In a column published Feb. 4, Ross Nelson misses the point entirely on the issue of Confederacy monuments in the public square. Public monuments exist as a means to celebrate or show respect for the achievements of extraordinary individuals and the ideals they represented. There is no justification for publicly celebrating the black mark the Confederacy, or those who fought for the Confederacy, left on our history.
People who make similar arguments to Nelson claim that the Civil War was about federal imperialism versus state sovereignty. Nelson made it a point to defend the right for states to secede. To some extent this is true, but framing the whole conflict in this way obscures the reason for conflict between the federal government and the southern states in the first place. When a state claims the right for their citizens to own slaves, that is where their right to exist as a state ends.
Those who participated in the Confederacy implicitly condoned the practice of slavery. There is no way to decouple the two from one another. Any claim that Confederate states had to 'states rights' is undermined by their abhorrent use of slavery.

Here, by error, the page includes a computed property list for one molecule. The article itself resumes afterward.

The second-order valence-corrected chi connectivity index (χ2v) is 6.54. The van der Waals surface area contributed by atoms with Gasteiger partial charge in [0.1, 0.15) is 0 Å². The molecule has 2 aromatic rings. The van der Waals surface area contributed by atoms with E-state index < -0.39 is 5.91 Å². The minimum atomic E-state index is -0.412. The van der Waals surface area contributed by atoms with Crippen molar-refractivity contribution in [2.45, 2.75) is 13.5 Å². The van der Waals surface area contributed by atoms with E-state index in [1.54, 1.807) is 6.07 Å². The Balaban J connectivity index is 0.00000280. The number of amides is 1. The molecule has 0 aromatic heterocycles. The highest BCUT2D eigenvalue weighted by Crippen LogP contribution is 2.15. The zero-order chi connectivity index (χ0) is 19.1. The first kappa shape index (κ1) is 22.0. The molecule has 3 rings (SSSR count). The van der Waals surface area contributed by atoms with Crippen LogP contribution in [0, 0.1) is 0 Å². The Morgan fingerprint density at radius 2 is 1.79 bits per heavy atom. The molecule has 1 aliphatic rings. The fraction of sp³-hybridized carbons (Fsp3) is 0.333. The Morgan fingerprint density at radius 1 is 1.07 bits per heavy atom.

In Memphis, one of the monuments taken down where of Nathan Bedford Forrest. Forrest was a general in the Civil War. Forrest was also the founder of the Ku Klux Klan. How can it be justified to publicly celebrate a racist bigot who founded a hate group which still exists to this very day?
Nelson would claim that he should be remembered as a part of a group of "brave men fighting for their homes." But in the backyards of their homes, or homes of their confederate countrymen, they treated African-Americans as sub-human. Treated them as property to be exploited. Bought and sold on the market. Worked bare in the fields against their will. Raped behind closed doors. Whipped near death for refusing orders. Dismembered for trying to escape to freedom. Born into a darkness, life with no hope.
The legacy of the Confederate movement should be more in line with how Nazi and Stalinist regimes are regarded rather than defenders of freedom that some claim it to be. The Confederacy represents state sanctioned ownership of other humans. It valued economic rights over basic civil rights. Quite frankly, it represents some of the worst aspects of the human condition.
The existing monuments should be taken down from open public spaces and put into museums. They do not deserve to be celebrated, they should exist as a reminder of the horrors that humans can inflict on one another for the sake of self-interest.
Forde is a graduate student at North Dakota State University.